Catholics in Lithuania Get Political

20.12.2016 | By Donatas Pulsys and Paweł Musiałek

Donatas Pulsys: It is often believed that Catholics attend a mass once a week, they pray a little and that’s it. Their faith doesn’t have any effect on their everyday life, including politics. So our aim is to show the catholic view on political life. You could say that people look at the world through their own glasses and we would like to show the catholic perspective. We don’t want to show it in a radical way, where we claim we know the truth and we come not as democrats who are open to dialogue, but as people how will dictate others how to live and what to do and so on.

Paweł Musiałek: Do you interpret politics through the catholic faith?

Yes, that’s our thing. For instance we have the question of immigration, the EU. So how does this look from the catholic perspective? What does the Pope say about this? What Catholics would say about immigration? We believe in ‘loving thy neighbor’, but what does this actually mean? Those questions are very broad, so our main goal is not to give the definitive answer. We are asking questions and we want a dialogue with Jews, protestants.

PM: Can you describe the current state of Christianity in Lithuania? Give me a picture of where you are.

The official numbers look impressive, over 80% of Lithuanians describe themselves as Christian Catholics. But this doesn’t mean anything, because some of them identify themselves this way because they were baptized, or married in a church and that’s it. It doesn’t matter if they actually believe in God, they just want to celebrate holidays, anniversaries, etc. There are probably two pieces of news here – one bad and one good. The bad news is that the actual number is much, much lower.

PM: And it continues to drop?

Yes. But the good news is that the small communities are very strong and look for quality not numbers. They have potential, so they do a lot of work, but the results won’t be visible in a year or two. They will be visible much later. It’s a natural generational change. For the older generations the church was not only about faith and tradition, it was also about resistance against the Soviets. That was the way to show your opposition to the regime and to manifest your independence. The generation today has to look for its faith in a totally different reality. Previously you had no choice, as belonging to the Catholic Church was often the only way to demonstrate that you are against  communism. Nowadays, you can choose anything you want, so it’s another type of a challenge. From a situation of no choice you go to a situation of too much choice. How do you choose? This is a task for parents, teachers, educational system, which sadly is in a bad shape in Lithuania.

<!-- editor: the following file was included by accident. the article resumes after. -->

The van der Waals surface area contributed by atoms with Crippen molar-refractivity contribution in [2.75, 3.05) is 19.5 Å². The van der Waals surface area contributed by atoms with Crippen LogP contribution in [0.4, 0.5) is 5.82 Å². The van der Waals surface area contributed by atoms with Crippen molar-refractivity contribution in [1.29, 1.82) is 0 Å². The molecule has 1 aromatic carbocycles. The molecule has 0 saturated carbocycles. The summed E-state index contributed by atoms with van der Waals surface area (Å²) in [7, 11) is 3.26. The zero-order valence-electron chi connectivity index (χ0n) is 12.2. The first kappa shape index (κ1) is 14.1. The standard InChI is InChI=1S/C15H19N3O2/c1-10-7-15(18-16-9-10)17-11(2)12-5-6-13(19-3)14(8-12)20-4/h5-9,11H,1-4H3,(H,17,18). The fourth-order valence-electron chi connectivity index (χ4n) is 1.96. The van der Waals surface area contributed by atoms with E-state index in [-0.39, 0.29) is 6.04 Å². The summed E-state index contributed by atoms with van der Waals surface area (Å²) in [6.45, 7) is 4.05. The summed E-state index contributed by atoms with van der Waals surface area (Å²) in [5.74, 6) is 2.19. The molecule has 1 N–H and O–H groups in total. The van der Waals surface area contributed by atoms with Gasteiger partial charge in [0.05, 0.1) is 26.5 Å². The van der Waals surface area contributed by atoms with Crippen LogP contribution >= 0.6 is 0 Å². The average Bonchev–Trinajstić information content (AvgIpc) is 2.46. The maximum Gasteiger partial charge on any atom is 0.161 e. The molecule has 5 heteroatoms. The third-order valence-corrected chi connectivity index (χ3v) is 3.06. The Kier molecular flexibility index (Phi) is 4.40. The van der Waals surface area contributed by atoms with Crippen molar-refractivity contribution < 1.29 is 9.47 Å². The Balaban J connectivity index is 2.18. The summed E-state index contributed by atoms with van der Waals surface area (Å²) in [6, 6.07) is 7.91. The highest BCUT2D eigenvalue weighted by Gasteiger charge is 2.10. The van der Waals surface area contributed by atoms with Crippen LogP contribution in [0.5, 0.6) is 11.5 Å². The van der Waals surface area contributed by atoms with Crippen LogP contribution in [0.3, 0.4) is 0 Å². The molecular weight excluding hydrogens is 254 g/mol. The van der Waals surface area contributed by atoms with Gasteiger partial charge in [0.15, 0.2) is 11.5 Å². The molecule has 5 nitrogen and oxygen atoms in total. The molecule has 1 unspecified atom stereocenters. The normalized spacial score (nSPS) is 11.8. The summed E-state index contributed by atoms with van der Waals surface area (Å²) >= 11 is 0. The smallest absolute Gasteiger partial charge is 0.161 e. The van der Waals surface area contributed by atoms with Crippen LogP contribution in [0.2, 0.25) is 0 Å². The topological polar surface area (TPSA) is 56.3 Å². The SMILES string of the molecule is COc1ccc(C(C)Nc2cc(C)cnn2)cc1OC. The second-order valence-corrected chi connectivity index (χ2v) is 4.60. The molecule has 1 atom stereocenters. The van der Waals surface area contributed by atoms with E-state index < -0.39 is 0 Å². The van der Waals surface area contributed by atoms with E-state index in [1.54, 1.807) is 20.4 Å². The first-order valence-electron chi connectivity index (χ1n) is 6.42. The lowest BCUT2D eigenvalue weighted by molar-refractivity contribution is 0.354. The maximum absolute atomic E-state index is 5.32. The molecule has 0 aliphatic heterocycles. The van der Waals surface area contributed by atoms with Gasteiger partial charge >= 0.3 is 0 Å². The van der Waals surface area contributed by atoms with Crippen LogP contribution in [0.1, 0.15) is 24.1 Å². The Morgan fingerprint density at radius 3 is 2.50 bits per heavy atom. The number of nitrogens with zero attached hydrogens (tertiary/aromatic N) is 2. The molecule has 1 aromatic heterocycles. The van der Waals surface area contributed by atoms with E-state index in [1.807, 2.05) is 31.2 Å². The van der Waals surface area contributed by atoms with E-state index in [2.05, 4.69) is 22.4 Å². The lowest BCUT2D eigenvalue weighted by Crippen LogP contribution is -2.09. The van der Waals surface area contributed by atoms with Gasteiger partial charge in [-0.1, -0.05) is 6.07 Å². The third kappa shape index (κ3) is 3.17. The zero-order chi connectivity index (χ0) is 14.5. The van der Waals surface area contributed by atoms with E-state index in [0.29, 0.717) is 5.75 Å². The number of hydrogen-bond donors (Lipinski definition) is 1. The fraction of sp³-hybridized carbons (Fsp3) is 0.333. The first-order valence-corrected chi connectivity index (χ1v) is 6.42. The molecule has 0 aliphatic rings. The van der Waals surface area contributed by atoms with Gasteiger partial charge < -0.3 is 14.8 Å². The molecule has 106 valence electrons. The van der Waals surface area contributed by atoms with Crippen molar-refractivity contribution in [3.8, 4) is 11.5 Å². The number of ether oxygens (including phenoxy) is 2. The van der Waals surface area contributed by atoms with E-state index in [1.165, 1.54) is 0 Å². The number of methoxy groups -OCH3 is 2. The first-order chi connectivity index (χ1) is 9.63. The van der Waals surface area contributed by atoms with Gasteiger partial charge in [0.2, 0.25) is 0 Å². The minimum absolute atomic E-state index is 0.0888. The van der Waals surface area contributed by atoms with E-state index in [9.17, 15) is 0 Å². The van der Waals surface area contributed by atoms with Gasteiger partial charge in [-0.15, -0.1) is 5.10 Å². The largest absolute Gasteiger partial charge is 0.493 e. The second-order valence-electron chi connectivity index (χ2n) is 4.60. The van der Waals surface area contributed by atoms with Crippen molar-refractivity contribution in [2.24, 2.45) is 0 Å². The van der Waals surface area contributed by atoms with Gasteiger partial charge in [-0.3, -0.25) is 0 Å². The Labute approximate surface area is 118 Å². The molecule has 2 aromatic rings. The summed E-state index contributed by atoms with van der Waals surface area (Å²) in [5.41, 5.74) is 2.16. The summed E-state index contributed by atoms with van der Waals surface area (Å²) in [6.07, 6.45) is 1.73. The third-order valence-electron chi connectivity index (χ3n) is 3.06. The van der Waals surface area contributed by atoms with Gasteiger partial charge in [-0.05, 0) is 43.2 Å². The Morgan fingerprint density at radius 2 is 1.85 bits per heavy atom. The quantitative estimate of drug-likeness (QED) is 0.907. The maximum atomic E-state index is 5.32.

PM: I remember that in the 90s in Poland the modernization theory was very popular, it said that it was only a matter of time before Poland stopped to be a catholic country.  We wanted to join the West and of course the West was not catholic. So it was considered obvious that Poland would change. The number of Catholics did fall, but the younger generation is even more conservative than the people in the 90s. Did you observe the same process in Lithuania? Did the modernization theory check out?

I heard this many times. This is not a new theory, as it has been around since the French Revolution. It actually makes me laugh, this Marxist view that history is predetermined by higher forces and that it has a direction and a final goal.  We created the resistance movement not just against this brutal power that was terrorizing us, but also against this philosophy which says that some people foresee what will happen, while others have no choice and that it doesn’t matter what they will do because history will take its own course anyway. We fought against this view and after we won we accepted the same deterministic theory. An example of this could be the belief that religion will become obsolete. This also sounds like a Marxist view. I believe history is determined by human choices. Some will say that the political elite has more power in deciding where history goes, but it’s not that some higher being or economic forces make history happen on their own. And I don’t see any final destination where history is going. The situation in Ukraine showed that peace is not a given and Brexit showed that the EU is also not a given and that we must work to maintain it. We don’t live in the times of the end of history where liberal democracy triumphed over other systems. If Catholics decided that some kind of divine spirit or providence would keep the church alive, they would destroy the Church because they have to evangelize, every day you need to work on something you believe in.

PM: We are in Kraków where the World Youth Days has taken place. Were you surprised about the positive energy that could be felt among the people who participated? What are your thoughts about it? Was it popular in Lithuania? How many Lithuanians participated in this?

About 500 participants, it was less than the last time, despite the fact that Kraków is so close. I think it was a very important event. Today it is popular to talk about the resurgence of nationalism and people are wondering how to tackle this. We can create artificial theories, programs of globalization and so on, but the Youth Days clearly showed what needs to be done. We have different nationalities, cultures but we are united by the same principles. We have internal discussions about the Church, Pope Francis and how he leads the Church. It’s popular to say it’s progressives vs. ultra-conservatives and that the Church has two or three political parties with their own agenda. I think this approach is destructive.


Donatas Pulsys – lithuanian journalist, Chief Editor at

Paweł Musiałek – member of the board at Jagiellonian Club, expert on political science and energy security.